"For God has not given us a spirit of fear and timidity, but of power, love, and self-discipline" (2 Timothy 2:7, NLT).
Fear is a powerful emotion that can aid in your survival or hasten your demise. Destructive fear is cunning; it controls your body, mind and soul with an iron fist, demanding decisions are made according to its own agenda. It thrives in the past and venomously guards against the future. This was the kind of fear the Apostle Paul was speaking against when he wrote, "For God has not given us a spirit of fear and timidity, but of power, love, and self-discipline" (2 Timothy 2:7, NLT). Addressing this same fear, author Max Lucado wrote, "The presence of fear does not mean you have no faith. Fear visits everyone. But make your fear a visitor and not a resident."
Destructive fear is typically the product of painful experiences. The mask that it wears is that of a protector: "I will never experience that depth of pain again". In doing so, it abolishes sorrow, but also eliminates joy. It is impossible for fear to allow pleasure and segregate pain at the same time.
Because fear is so cunning, many behaviors may be exhibited, none which point to being fear-based. For example, a commitment-phobic person may not realize that fear (and further down, pain) is the root of their unhappiness. They may rent a home, rather than make the commitment to purchase one. They may shield away from any responsibility such as owning pets or even house plants. They may travel extensively and live a hobo-type lifestyle. These behaviors individually do not scream "fear" as the motivating emotion, thus diagnosing it as the underlying problem can be difficult.
Fear can also manifest itself in other ways. Women in abusive relationships often stay because knowing what the relationship cycle is, albeit abusive, is preferred to the anxiety (fear) of the unknown. Others may unconsciously sabotage their career with the underlying fear of success; "If I am their boss, what if they do not like me anymore?" can be translated into a fear of peer rejection.
Recognizing fear as the debilitating emotion and praying for God to help you overcome it is the first step to reducing its strong emotional grip. Then, one question can be asked before any decision is made, any response is put forth or any reaction is given: "Is this a fear-based decision?" Is the anxiety of making a large purchase masked as the fear of financial demise? Is the fear of being alone the motivation to stay in an unhappy marriage? Is the pain of losing a former pet the deciding factor of not having another?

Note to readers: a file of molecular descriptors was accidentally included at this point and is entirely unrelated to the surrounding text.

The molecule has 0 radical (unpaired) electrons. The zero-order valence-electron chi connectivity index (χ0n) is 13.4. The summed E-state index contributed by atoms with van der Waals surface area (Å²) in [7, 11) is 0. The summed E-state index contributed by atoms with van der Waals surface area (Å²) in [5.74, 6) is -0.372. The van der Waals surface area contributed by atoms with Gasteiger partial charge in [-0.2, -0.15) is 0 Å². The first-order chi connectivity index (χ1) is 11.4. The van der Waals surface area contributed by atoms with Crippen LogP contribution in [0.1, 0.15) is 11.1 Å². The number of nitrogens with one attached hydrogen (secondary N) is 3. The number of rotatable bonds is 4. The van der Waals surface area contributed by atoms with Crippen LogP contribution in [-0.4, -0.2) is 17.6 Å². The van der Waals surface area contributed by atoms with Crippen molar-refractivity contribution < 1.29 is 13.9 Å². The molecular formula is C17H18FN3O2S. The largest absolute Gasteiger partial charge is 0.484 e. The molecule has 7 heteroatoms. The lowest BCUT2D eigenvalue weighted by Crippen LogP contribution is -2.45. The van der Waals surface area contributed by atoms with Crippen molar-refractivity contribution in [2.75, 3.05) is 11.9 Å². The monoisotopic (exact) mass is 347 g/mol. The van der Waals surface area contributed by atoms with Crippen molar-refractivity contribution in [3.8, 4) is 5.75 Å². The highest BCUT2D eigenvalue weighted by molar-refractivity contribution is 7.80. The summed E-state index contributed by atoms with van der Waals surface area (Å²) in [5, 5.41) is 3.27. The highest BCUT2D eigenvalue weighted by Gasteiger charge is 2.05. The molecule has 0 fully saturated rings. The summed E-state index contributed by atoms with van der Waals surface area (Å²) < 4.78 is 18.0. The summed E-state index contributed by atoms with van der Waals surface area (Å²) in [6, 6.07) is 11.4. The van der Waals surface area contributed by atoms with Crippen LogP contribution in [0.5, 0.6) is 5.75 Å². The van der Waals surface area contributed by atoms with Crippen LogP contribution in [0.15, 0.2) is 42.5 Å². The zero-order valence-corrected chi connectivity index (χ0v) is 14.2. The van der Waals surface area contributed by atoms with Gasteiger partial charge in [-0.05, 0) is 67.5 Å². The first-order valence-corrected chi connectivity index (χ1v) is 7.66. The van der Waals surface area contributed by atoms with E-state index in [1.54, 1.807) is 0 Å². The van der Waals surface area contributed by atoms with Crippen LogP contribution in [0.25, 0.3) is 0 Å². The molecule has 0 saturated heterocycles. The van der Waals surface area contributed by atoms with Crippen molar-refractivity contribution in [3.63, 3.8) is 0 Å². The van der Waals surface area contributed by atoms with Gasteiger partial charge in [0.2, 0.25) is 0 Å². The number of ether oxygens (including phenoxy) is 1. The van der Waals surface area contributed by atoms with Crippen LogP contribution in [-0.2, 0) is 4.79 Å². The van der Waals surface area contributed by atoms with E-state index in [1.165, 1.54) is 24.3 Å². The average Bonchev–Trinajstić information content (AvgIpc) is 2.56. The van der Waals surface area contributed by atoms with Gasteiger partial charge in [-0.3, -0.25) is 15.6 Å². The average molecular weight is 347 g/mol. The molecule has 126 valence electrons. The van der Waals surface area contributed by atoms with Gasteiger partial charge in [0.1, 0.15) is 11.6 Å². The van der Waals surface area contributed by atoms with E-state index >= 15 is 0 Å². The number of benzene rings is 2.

Threatening tasks can be broken down into smaller, more manageable steps. For example, the fear of being alone may be lessened by strengthening support systems. Owning a pet may become less intimidating by first volunteering at the local animal shelter. Researching insurance options may decrease financial anxiety.
Visualizing beyond the fear is a positive step in breaking down its power. How many years of happiness would a pet bring versus the pain of it dying? Would purchasing a vehicle make life substantially easier? Would an increase of income come with accepting a promotion? Conquering fear-based decisions is the first step in allowing the positive energy of life to freely flow.
Acceptance of pain as a natural ingredient of the human existence is essential to reducing the monster of fear to an insignificant opponent. Fortunately, pain also has a natural marriage to joy, love and happiness.
Progress is made with conscious practice and diligence. Those who have faced fear and rose above it often develop a character depth that cannot be dispelled. It is a valuable exercise of self-exploration that can develop into wisdom, maturity, self-confidence and contentment.